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Part grand survey, part listener's guide, this first serious biography of the Beatles and their music is one of the most illuminating and factually reliable accounts yet published of the personal and professional influences that shaped their unique sound.
Somewhere inside London's Abbey Road studios, hidden behind an unmarked, triple-locked, police-alarmed door, are some of the most valuable artifacts of twentieth-century music: the raw tapes of every recording session in the nearly eight-year studio career of the Beatles. One of the most remarkable facts about the Beatles is that they released only ten and a half hours of music during their years together--the contents of the group's twenty-two singles and fourteen albums. Yet the tapes inside the Abbey Road archives, it turns out, contain more than four hundred hours' worth of Beatles recordings.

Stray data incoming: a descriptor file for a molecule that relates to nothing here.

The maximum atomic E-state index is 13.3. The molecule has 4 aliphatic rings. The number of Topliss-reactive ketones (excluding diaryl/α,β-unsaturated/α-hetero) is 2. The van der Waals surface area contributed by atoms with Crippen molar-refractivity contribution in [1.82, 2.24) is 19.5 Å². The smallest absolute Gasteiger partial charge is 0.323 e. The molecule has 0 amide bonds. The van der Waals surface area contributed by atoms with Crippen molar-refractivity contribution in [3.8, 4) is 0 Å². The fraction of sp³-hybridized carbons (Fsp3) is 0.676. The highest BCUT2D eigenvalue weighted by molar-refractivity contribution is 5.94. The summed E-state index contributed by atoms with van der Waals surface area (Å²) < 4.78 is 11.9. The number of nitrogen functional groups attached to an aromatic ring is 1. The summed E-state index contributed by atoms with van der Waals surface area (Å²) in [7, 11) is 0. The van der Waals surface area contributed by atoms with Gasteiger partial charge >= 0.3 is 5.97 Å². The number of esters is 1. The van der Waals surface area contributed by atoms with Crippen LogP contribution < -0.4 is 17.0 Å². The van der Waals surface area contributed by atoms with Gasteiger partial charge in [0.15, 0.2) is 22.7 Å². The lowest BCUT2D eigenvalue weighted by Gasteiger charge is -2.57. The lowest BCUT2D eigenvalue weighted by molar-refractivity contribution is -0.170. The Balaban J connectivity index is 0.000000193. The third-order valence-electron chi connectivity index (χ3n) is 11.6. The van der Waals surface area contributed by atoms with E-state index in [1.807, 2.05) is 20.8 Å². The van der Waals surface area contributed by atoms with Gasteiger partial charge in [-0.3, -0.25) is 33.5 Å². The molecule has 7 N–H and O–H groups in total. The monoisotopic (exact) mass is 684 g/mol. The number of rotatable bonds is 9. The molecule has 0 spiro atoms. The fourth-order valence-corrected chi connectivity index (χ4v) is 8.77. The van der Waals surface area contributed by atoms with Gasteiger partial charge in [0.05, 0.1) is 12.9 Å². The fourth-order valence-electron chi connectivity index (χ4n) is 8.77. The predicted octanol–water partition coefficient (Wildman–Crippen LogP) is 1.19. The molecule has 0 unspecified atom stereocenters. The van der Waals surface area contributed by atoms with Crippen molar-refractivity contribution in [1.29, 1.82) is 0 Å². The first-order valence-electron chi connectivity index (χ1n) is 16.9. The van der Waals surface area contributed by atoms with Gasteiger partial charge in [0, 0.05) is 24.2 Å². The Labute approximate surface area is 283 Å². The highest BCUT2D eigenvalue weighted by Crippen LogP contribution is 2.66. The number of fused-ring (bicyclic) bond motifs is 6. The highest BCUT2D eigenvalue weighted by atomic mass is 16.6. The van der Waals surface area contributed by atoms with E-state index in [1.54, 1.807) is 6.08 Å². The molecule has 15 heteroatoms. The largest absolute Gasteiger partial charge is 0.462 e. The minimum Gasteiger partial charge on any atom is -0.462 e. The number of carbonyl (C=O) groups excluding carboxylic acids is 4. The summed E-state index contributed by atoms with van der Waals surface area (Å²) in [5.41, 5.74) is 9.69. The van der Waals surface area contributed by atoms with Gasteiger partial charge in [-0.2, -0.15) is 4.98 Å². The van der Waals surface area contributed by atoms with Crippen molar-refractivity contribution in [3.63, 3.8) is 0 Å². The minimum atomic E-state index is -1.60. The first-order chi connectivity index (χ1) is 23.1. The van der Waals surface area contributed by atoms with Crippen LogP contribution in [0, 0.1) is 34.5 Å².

The collection extends from June 6, 1962, the date of the audition that narrowly persuaded George Martin, a producer at EMI Records, to sign the Beatles, to January 4, 1970, when Paul McCartney, George Harrison, and Ringo Starr (John Lennon was in Denmark on holiday) recorded the final overdubs for what amounted to the group's farewell album, Let It Be. In between are tapes of everything else, stored in red-and-white cardboard boxes the size of large telephone books. Pick a favorite Beatles song; the archives hold not only the master tape of that song as it is heard on the album but also the working tapes that trace the song's evolution from its first run-through to its polished final version. There are also lots of off-the-cuff jam sessions, arguments, horseplay and studio chat, as well as a few songs the general public has never heard.
In the course of the research for this book, I was fortunate enough to gain access to these archives on two occasions. While on assignment for The New Yorker, I spent the equivalent of six full days inside AbbeyRoad, listening to fifty hours of tapes of the Beatles and of the solo work of John Lennon. I sometimes felt during those days as though I had been allowed to watch Picasso sketch, and never more so than on the afternoon I listened to all seven takes of "A Day In The Life," the closing song on the Sgt. Pepper's Lonely Hearts Club Band album.